The Routes of Roots Music
As someone taken enough with alternative country to be reading this sentence, have you been feeling just a little dissed lately? A little put down?
It’s becoming commonplace to see bands and artists congratulated for “breaking free, at last, from the straitjacket of alt-country authenticity,” or even from “trying the alt-country shortcut to authenticity.” The first suggests that seeking connections to American musical roots inevitably stifles creativity; the second that trying to gain something of value from music rooted in time and place is foolish from the get-go.
That post-1995 alt-country artists have been hampered from producing creative work by an exaggerated interest in traditional country or being “authentic” is a cartoonish joke — obvious enough both to those who may have wished that more country music tradition had been taken up in alt-country, and those who were glad it didn’t.
Now we’re regularly told there was too much of it! That’s more than a little reminiscent of the often harshly reductive representation of an earlier roots music moment, the urban “folk scare” of the ’60s. The turning point for the way that outbreak’s fans and practitioners were portrayed was not so much Bob Dylan’s rural electrification project, which sent so many scrambling for somebody’s Fender, fast. It was that scene in Animal House that did it. And you know which one I mean.
Stephen Bishop is sitting there on the stairs, strumming away, a sickeningly earnest, self-involved folkie, singing “I Gave My Love A Cherry”, when a toga-clad John Belushi bursts into a rage, smashing the wimp’s guitar to pieces.
That was it. The folk music boom was now widely understood to have been about boring goody-goodies inflicting songs like that. And wasn’t it?
No. And right about now, it should be a relief to be reminded of it.
Aspects of the ’60s folk scene did wear thin — its tendencies toward pretended “innocence” and “simplicity,” semi-habitual self-righteousness, and worse still, plain blandness. But even if you locate those weaknesses in 90 percent of the output of the folk scare, there was that other, crucial 10 percent, which came from idiosyncratic artists who broke the mold or didn’t quite fit it — and some rare ones who took the plunge into roots far enough to bring something back alive.
The reissued works of Richard Farina with wife Mimi were casually described and dismissed in a recent review as pure “dewy-eyed ’60s.” Farina was anything but — an innovator who stretched traditional dulcimer playing as far the raga subcontinent, a politico with the edge to sing of a “black destroyer” who was Ourselves, a comic who could satirize the Village scene itself, and who, in the last weeks of his too-short life, looked most unamused by alarmed TV host Pete Seeger’s suggestion that he find something more upbeat to sing! (Farina responded with the proto-psychedelia of “Joy ‘Round My Brain”.)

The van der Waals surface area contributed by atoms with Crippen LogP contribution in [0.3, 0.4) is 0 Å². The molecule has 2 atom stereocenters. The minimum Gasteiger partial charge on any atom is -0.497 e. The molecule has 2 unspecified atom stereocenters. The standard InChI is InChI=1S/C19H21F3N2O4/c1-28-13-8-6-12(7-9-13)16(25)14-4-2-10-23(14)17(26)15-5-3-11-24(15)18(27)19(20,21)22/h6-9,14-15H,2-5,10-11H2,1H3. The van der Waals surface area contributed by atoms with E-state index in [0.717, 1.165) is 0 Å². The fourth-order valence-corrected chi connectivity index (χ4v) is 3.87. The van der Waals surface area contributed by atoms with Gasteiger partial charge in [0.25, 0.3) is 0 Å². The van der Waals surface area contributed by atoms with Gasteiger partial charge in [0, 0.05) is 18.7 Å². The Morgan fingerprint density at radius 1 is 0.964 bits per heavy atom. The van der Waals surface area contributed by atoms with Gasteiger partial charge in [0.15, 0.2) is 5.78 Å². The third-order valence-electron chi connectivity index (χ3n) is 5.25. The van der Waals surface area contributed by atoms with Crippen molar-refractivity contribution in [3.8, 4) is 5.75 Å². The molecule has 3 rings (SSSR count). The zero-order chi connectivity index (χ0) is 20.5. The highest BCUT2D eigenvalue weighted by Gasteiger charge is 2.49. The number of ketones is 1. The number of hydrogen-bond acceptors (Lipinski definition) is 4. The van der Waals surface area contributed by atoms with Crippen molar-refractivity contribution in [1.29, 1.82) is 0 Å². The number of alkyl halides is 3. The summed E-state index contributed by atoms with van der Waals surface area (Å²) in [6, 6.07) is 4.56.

The folk boom was “humorless”? The Jim Kweskin Jug Band was hardly that. “Sloppy hippies who didn’t practice?” That band featured pickers Geoff Muldaur and Bill Keith. “Twangless”? Check out Ian & Sylvia on their way to country. “Unable to digest real country”? Not when the New Lost City Ramblers went at it. “Soulless and bland”? Not when Fred Neil sang — or Odetta! “Too earnest or folklorist”? Not when Dave Van Ronk mixed Piedmont blues, Bing Crosby and Bertolt Brecht at will.
It was no accident that most founders of the country rock that followed — Bob Dylan, Gram Parsons, Neil Young, for three — were folk singers from that 10 percent minority first. Country rock became the “alternative college rock” of that day, fiddles and dobros and steel adding some roots flavor for those dissatisfied with the disconnection and distance of the day’s arena-rock beginnings.
Uncle Tupelo-era alternative country would appeal in similar ways, to the same sort of audience, and for similar reasons. But there’s little to suggest that “demanding authenticity,” as though it were some flea market artifact provenance tag, was one of them. If the notion of “authenticity” is of any use in talking about experiencing music at all, it is in reference to the emotional authenticity that can be shared by a performer and listeners — and that connection has little to do with whether a piece of pop is allegedly rooted, or spanking-new experimental.
Listeners may well find the relative straightforwardness, sometimes even simplicity, of some roots music to be an easier, less mediated environment in which to find that emotional connection. And for some of us, sometimes, there is satisfaction in hearing the sounds of our own place, a place that’s been lived in, outside of time, fads and fashion. Roots music keeps coming back because it satisfies a returning hunger.
Movie scenario: A young man with thick glasses and a slight goatee mopes on a stairway, strumming, wearing a black No Depression T-shirt, staring at his own shoes. “Sounds like 1963,” he sings, “but for now, sounds like heaven…” “Strum this!” says the no-neck frat boy, grabbing the guitar…
When cartoon dismissals show up, remember the New Lost City Ramblers’ John Cohen, who’s been exploring roots music for 50 years. While interviewing him for these pages recently, I wanted to test his reaction to the notion that the search might have been, as some say, a passing folly — and a dead end.
His eyes flared as he shot back: “I won’t have my life dismissed as a romantic notion!”
He still has his edge, thank you very much. Don’t let anybody tell you that for feeling pleasure with connections in time and place, you must have lost yours.